I selected this topic because I have always been interested in nuclear technologies, nuclear energy and its application in modern apparati such as power plants and submarines. The second reason that conduced me to write about this theme is that it is a very “thorny” problem. And I’m not surprised. Many people are afraid of Temelín and nuclear power plants,
for they still brightly remember the explosion of Russian atomic power station in Černobyl and the consequences that have had an impact on east European nations to this day.
Firs of all, I would like to shed light on the matter of the accident
in Černobyl. We should blame no one but the irresponsible engineers
and technicians, who were also, I daresay, quite a bit stupid. It was all their fault. It was a matter of the human factor, not a matter of technology.
It all started when the employees of Černobyl decided to do lots
of unimportant tests and experiments with one of the reactors. A sane person would not do that. Not in a power plant on stream. It’s just a foolish thing to do. But Russian “experts” wanted to make some inconsequential benchmarks …
Normally, you wouldn’t be able to do that, because there are many security systems that would stop you. But engineers gradually switched all of them off and when they spoiled the hazardous experiment with reactor’s adjusting rods by inserting them into a reactor’s core for exceedingly long time, the catastrophe was inevitable. In a few minutes, the reactor’s output, temperature and pressure inside it surpassed more than 100 times its maximum level. Then the reactor blew up. However, if technicians hadn’t made five or six fatal mistakes and if they hadn’t disconnected all security systems, automatic control systems and alarms, many innocent folks wouldn’t have had to die. And people all around the world wouldn’t
be so afraid of atomic energy.
The fuel for nuclear fission is a special isotope of metal uranium called U-235, which has 235 nucleons in its core. When a neutron hits such an atom of uranium, it splits it into two smaller ones. With this process, two or three neutrons “fly” speedily out of the dissociated nucleus, dissociate other atoms and unleash more neutrons and energy from their cores. Thus the procedure goes on. This is how the chain reaction works.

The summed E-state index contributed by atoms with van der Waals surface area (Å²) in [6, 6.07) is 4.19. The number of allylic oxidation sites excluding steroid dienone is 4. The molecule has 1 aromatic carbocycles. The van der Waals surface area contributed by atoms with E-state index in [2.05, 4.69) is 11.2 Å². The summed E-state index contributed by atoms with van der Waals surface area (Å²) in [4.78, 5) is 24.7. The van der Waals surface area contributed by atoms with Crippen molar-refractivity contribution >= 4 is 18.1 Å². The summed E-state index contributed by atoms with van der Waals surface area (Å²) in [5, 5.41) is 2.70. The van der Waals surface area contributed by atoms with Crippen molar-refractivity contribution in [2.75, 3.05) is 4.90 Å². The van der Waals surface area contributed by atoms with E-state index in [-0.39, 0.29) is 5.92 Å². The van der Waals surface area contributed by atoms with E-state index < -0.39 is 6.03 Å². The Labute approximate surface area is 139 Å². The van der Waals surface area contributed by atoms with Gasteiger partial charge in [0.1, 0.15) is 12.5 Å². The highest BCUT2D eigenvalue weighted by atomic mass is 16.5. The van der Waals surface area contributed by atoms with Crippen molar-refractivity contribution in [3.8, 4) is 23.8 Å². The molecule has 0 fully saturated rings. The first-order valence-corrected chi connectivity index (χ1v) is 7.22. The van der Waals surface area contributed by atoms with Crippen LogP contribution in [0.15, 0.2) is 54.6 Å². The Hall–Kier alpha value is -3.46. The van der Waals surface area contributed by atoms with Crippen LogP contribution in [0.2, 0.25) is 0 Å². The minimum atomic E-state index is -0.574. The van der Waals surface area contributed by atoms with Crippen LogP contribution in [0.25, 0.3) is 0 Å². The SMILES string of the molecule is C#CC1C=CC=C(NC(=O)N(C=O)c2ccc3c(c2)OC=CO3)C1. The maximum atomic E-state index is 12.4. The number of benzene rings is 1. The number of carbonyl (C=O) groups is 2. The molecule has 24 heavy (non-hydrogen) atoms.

And how does it all work in an atomic power plant? The reactor, wherein the chain reaction runs, is cooled by cold water. The water flows through the pile, vaporizes into steam and then reels the turbine that drives
the generator. After that the steam condenses and as water flows back into the reactor’s core. Adjusting rods, which are mostly manufactured
out of cadmium or boron, regulate the speed of the nuclear reaction.
The greatest advantage is that generating electric current by nuclear reaction is extremely effective. Up to now, there has been no more efficient way discovered. One kilogram of dissociated uranium unleashes the amount of energy equal to energy acquired by burning 25 tons of top black coal. Imagine that! That’s 25,000 times more! Not to mention the devastated landscape and highly polluted air after coal mining.
Another advantage, which is perhaps just plain fact, is that there’s still enough uranium to use. As we all know, the resources of both black and brown coal are decreasing and soon, all of the mines will
be exhausted. And regrettably, there aren’t many places where you could effectively utilize solar energy, geothermal energy, waterpower
or airpower. All the same, the effectiveness of such resources of power
is relatively insufficient. So for the time being, the atomic power plants
are the only usable solutions.
Nor is the fact that nuclear power stations do not pollute air
and produce minimum of unwanted spillower products in contradistinction to other industrial facilities omissible. Average atomic power plants produce just some 60 kilograms of highly radioactive toxic waste per year. Which is, on the other hand, rather disadvantageous.
In fact, that’s a big problem. Approximately 2 per cent of these materials, such as plutonium, are frightfully dangerous substances.
They need up to 1000 years to decompose, so that they aren’t radioactive
and don’t ruin our health (by the way, if you inhale just one-millionth gram of plutonium, you are taken ill with cancer). The only available
and reasonable solution is to store this fall-out in highly secured places.
Many objectors of nuclear energy and power stations are afraid
of another atomic breakdown like in Černobyl. It’s really bad that lots
of them don’t know the true circumstances that were the cause of the disaster. Nevertheless, the reactor blew up and lots of people died or fell ill mostly with cancer or other horrific diseases. And therefore
we must be very careful and cautious when working with atomic energy.
The last important negative is that despite thorough protection against radioactivity from the uranium used in a reactor, the small amount of radiance still gets out from a power plant. But since this radiance
represents less than one-hundredth part of the natural sources
of radioactivity such as minerals or rocks, this emission is completely imponderable.
I myself am for nuclear power plants because they are very efficient and they have almost no effect on the environment. Even though
the running of them can be quite dangerous in a way, it’s still the only solution for generating a sufficient amount of electric energy after we will have exploited all stocks of coal, petroleum and natural gas.